Let’s have a clear look with the help of this diagram. Imagine a block with five transactions, each with its own unique hash: Hash A, Hash B, Hash C, Hash D, and Hash E. As these hashes are paired and combined, a tree-like structure is formed. The combination of Hash A and Hash B gives us Hash AB, and similarly, the combination of Hash C and Hash D results in Hash CD.
But what happens when we have an odd number of hashes, as is the case with Hash E? In order to maintain the binary nature of the Merkle tree, this lone hash is duplicated and hashed with itself to create Hash EE. From here, Hash AB and Hash CD are joined to form Hash ABCD, while Hash EE is duplicated once more and hashed with itself to become Hash EEEE. These two hashes are then combined to generate the Hash ABCDEEEE which is the ultimate representation of all the transactions in the block. However, it must be noted that this is just a simple illustration of a merkle tree. In reality, the hash functions generate much more complex hashes, making this process time-consuming and complex.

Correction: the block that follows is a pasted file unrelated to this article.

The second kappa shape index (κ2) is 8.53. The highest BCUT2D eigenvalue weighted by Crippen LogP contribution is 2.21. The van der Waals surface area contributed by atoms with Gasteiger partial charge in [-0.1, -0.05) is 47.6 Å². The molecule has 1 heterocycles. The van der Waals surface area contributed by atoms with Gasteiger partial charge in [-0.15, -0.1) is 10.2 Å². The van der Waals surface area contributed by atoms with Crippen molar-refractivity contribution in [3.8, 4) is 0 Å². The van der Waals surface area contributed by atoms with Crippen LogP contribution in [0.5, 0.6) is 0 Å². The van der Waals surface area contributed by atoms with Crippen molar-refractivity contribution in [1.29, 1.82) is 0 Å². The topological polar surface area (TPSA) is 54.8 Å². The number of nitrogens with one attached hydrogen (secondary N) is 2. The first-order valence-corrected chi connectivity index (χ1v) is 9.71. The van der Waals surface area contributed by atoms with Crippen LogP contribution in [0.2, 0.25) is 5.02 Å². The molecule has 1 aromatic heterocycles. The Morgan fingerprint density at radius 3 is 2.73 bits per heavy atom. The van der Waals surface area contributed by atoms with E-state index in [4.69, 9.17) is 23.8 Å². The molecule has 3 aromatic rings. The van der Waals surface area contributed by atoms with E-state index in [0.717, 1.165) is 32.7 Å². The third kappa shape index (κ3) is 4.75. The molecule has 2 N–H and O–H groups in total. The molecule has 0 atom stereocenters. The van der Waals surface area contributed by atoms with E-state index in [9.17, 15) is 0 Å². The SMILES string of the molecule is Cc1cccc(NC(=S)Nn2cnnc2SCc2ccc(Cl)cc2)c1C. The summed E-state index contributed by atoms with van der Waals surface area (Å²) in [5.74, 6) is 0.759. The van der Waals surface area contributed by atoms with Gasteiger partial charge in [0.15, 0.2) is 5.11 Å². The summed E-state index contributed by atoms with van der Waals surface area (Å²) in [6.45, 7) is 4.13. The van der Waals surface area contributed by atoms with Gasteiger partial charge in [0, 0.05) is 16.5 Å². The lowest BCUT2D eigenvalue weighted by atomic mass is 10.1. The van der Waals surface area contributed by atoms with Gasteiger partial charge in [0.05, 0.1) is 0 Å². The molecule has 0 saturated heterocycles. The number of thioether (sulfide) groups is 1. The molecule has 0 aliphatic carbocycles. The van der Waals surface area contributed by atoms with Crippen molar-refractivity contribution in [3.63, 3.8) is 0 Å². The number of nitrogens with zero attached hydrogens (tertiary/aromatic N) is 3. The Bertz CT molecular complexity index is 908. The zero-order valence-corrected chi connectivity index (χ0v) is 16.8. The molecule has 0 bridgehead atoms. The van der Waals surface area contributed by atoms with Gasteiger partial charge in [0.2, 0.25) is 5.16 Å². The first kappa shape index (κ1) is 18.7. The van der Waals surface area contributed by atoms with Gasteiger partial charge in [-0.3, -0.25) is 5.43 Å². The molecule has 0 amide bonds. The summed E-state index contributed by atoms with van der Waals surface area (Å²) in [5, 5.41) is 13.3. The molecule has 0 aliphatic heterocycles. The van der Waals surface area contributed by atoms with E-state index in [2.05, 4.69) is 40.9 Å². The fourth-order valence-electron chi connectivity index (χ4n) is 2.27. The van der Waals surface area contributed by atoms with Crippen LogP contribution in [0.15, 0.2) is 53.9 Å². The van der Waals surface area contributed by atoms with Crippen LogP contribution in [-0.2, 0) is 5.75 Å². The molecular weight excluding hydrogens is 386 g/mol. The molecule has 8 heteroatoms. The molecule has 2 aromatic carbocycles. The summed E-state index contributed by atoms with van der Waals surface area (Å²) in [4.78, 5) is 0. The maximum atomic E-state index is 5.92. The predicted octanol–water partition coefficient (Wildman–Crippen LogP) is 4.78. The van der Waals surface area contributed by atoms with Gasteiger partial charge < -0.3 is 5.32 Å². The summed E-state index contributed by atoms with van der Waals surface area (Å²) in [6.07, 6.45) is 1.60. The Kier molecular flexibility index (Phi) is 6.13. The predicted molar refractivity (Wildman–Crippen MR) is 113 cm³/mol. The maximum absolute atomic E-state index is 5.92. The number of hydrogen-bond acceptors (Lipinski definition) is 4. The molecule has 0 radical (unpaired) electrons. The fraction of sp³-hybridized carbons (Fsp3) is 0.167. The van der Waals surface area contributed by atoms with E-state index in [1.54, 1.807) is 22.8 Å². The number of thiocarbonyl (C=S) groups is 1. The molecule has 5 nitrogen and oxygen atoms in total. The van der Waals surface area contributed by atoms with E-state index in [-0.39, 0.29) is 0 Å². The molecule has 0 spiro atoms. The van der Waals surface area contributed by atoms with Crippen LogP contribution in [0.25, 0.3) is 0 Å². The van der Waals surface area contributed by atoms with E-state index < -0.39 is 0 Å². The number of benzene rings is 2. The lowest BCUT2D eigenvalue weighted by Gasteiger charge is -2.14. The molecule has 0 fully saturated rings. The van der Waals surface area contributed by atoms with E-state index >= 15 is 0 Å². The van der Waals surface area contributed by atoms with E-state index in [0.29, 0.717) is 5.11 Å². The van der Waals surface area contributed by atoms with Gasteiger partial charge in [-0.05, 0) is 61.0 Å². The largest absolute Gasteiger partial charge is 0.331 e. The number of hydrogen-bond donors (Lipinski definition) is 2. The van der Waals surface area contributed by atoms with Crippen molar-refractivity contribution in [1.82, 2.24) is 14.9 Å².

Now, the root node of the Merkle tree is obtained by combining and hashing all the nodes. By creating a hash (Merkle root) of the entire set of transactions, a Merkle tree stores all transactions in a block. After this process, Merkle root is added to the block header, along with other metadata such as the previous block's hash and a timestamp.
The block is then broadcast to the network for validation. Each node in the network independently verifies the transactions in the block by recalculating the hashes in the Merkle tree and checking that the root node of the tree matches the one in the block header. If the hashes match, then the validator can confirm that the data is included in the block.